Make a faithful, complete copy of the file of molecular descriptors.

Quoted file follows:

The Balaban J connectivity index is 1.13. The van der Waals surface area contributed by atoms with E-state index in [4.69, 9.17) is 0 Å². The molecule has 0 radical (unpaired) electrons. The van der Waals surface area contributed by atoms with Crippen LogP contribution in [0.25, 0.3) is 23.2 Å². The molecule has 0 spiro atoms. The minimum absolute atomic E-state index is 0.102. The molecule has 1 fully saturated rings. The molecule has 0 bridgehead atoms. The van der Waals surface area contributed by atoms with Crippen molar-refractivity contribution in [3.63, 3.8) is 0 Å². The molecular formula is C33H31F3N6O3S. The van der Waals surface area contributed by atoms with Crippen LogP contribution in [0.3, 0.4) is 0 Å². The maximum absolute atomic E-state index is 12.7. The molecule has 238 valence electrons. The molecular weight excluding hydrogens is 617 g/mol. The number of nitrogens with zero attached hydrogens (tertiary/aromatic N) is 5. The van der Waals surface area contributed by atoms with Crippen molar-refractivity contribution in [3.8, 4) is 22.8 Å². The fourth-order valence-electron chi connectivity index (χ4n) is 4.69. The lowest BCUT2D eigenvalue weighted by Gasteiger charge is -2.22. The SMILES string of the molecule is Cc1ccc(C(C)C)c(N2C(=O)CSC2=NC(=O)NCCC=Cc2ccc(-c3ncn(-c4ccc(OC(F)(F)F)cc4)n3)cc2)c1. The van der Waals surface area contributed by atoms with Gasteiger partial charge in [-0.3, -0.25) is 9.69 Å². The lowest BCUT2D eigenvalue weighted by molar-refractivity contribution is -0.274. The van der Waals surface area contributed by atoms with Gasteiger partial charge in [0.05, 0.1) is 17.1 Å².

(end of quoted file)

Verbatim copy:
The Balaban J connectivity index is 1.13. The van der Waals surface area contributed by atoms with E-state index in [4.69, 9.17) is 0 Å². The molecule has 0 radical (unpaired) electrons. The van der Waals surface area contributed by atoms with Crippen LogP contribution in [0.25, 0.3) is 23.2 Å². The molecule has 0 spiro atoms. The minimum absolute atomic E-state index is 0.102. The molecule has 1 fully saturated rings. The molecule has 0 bridgehead atoms. The van der Waals surface area contributed by atoms with Crippen molar-refractivity contribution in [3.63, 3.8) is 0 Å². The molecular formula is C33H31F3N6O3S. The van der Waals surface area contributed by atoms with Crippen LogP contribution in [0.3, 0.4) is 0 Å². The maximum absolute atomic E-state index is 12.7. The molecule has 238 valence electrons. The molecular weight excluding hydrogens is 617 g/mol. The number of nitrogens with zero attached hydrogens (tertiary/aromatic N) is 5. The van der Waals surface area contributed by atoms with Crippen molar-refractivity contribution in [3.8, 4) is 22.8 Å². The fourth-order valence-electron chi connectivity index (χ4n) is 4.69. The lowest BCUT2D eigenvalue weighted by Gasteiger charge is -2.22. The SMILES string of the molecule is Cc1ccc(C(C)C)c(N2C(=O)CSC2=NC(=O)NCCC=Cc2ccc(-c3ncn(-c4ccc(OC(F)(F)F)cc4)n3)cc2)c1. The van der Waals surface area contributed by atoms with Gasteiger partial charge in [-0.3, -0.25) is 9.69 Å². The lowest BCUT2D eigenvalue weighted by molar-refractivity contribution is -0.274. The van der Waals surface area contributed by atoms with Gasteiger partial charge in [0.05, 0.1) is 17.1 Å².